Maine Trails, April - May '12
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Managing the uncertainties
Three receive Build Maine awards
‘Skin in the game’

Three receive Build Maine awards

Three MBTA members recently received 2012 Build Maine Awards from the Associated General Contractors (AGC Maine) at a ceremony in Augusta on April 11. They were Wyman & Simpson, the Ted Berry Company and Cianbro.
Wyman & Simpson of Richmond took the top award in the Bridge Division for construction of the first bridge in the world to use multiple hybrid composite beam spans. The new Knickerbocker Bridge in Boothbay crosses the Back River and serves as the main access point to the mainland for the communities of Hodgdon and Barters Islands. The 540-ft. long bridge uses eight composite spans ranging from 60 to 70 feet in length. The beams were constructed by Harbor Technologies of Brunswick. There are only two other bridges using this new technology; both are single-span bridges.
The Ted Berry Company of Livermore won a Build Maine award for a sewer line replacement for the Warren Sanitary District. The firm used static pipe bursting technology to replace 1,600 feet of an active sewer line that carries 30,000 gallons of flow each day to the district’s treatment plant. The pipe bursting technology inserts the new pipe into the path of the old pipe underground without digging a lengthy trench. To keep the plant operational, an above ground bypass pipe was used during the course of the project.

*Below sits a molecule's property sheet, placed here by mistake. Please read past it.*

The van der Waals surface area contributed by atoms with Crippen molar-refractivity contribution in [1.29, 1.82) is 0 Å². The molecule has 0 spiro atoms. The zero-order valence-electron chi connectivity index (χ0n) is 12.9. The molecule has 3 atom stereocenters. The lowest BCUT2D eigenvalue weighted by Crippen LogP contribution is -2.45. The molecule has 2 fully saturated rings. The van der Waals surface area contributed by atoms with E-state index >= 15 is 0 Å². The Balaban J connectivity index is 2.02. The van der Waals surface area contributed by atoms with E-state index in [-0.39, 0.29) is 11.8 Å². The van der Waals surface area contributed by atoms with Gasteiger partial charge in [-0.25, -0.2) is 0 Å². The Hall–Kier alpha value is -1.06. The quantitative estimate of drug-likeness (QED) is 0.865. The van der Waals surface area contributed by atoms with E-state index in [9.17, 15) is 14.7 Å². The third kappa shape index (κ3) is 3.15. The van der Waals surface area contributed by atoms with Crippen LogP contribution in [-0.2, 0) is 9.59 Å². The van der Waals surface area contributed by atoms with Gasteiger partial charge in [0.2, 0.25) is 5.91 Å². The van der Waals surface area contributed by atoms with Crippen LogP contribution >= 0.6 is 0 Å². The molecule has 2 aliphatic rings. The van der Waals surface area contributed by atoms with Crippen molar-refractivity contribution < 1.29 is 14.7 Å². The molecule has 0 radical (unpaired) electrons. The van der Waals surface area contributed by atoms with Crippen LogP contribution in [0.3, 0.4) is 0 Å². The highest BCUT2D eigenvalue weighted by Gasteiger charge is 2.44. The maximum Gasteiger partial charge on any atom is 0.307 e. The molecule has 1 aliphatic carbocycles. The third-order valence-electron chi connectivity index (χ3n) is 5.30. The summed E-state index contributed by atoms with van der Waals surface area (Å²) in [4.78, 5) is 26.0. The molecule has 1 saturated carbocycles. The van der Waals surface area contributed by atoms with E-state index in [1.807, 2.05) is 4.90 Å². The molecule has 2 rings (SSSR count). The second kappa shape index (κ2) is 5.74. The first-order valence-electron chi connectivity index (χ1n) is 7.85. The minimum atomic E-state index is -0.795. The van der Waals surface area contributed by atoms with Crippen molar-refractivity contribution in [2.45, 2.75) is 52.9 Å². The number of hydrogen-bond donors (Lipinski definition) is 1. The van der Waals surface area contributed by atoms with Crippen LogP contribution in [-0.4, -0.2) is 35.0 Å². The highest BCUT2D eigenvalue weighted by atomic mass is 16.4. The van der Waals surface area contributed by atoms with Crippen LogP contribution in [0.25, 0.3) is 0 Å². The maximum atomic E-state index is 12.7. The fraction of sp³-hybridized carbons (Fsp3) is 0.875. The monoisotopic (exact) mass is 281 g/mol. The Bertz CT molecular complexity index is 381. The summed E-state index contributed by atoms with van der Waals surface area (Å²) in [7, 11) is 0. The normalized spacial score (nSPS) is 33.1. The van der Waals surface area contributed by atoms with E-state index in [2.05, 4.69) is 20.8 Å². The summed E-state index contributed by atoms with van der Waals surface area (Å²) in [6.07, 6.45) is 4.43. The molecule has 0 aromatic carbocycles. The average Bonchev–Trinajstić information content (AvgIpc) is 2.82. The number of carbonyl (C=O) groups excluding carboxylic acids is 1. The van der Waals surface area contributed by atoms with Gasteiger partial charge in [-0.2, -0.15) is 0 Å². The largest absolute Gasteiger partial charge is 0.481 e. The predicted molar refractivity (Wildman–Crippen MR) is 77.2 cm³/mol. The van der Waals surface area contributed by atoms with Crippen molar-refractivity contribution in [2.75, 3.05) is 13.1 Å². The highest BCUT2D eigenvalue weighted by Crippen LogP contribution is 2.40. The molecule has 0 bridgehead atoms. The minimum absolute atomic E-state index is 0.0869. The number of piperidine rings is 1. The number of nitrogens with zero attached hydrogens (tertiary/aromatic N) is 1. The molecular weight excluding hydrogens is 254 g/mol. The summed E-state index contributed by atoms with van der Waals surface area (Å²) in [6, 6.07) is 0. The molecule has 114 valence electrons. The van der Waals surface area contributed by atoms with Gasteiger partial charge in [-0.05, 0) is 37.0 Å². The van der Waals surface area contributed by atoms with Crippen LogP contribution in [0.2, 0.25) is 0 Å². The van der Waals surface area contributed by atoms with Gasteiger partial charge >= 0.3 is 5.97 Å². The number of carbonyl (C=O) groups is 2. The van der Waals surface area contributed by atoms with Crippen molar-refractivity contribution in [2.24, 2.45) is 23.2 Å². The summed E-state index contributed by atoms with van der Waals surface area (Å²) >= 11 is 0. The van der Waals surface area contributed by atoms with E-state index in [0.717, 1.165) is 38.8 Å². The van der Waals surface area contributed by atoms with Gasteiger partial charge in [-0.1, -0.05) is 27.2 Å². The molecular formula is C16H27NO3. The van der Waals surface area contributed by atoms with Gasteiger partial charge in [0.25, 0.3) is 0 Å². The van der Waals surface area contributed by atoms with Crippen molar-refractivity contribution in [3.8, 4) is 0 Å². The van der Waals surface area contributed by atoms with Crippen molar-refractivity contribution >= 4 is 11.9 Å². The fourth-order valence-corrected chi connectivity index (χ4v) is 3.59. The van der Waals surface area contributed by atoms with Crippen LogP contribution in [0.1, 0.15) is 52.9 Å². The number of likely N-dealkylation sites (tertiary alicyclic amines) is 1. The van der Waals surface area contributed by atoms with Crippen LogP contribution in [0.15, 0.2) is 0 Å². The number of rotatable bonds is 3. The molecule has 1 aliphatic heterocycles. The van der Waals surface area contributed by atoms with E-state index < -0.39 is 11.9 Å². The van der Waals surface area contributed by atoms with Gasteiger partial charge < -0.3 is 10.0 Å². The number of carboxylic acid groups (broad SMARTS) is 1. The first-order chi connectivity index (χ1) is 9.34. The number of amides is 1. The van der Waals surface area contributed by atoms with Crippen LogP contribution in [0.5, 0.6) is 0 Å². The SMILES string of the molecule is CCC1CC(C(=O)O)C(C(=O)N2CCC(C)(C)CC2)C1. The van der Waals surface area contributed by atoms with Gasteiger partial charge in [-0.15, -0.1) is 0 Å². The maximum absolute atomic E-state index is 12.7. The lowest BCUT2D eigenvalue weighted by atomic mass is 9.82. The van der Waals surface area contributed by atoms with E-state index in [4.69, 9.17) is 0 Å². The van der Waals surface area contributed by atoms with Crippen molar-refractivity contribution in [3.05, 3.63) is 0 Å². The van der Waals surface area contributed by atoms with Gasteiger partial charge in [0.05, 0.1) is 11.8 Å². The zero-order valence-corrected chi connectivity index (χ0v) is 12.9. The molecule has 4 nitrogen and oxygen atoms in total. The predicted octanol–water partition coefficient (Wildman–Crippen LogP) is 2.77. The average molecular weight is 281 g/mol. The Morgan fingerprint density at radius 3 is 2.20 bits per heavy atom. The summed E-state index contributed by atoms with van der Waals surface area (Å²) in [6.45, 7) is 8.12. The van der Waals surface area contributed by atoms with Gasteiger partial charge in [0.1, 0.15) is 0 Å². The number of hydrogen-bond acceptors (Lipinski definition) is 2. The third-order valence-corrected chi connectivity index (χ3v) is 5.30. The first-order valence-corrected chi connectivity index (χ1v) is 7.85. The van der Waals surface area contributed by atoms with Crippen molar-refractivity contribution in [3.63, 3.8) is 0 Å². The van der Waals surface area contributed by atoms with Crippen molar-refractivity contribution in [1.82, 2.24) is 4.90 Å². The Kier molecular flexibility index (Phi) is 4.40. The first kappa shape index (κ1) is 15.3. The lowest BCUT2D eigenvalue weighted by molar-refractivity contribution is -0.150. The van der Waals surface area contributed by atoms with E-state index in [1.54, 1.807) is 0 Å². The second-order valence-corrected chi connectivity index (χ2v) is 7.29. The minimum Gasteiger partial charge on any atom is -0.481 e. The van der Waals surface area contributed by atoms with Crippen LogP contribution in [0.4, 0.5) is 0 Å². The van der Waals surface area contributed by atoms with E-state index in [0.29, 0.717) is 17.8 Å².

Cianbro Corporation of Pittsfield took two first-place awards. One was for the construction of a new three-story, 38,000-square-foot offshore wind laboratory for the University of Maine. Designed by WBRC Architects – Engineers of Bangor, the facility offers testing capabilities for offshore wind blades, anchors and towers, as well as other industrial uses that require testing of very large pieces of equipment. The second Cianbro award was in the Industrial Category for the rebuilding and extension of a dry dock at the Portsmouth Naval Shipyard in Kittery. The extension is approximately 90 feet wide, 50 feet long and 40 feet tall. It required 850 cubic yards of concrete and 126 tons of reinforcing steel. The new dry dock now can handle ships nearly 600 feet long with beam heights of more than 80 feet.
A fourth award went to the Penobscot Company for its work to restore three Maine lighthouses.
FMI: The Build Maine awards are annual honors by AGC Maine. To learn more, visit


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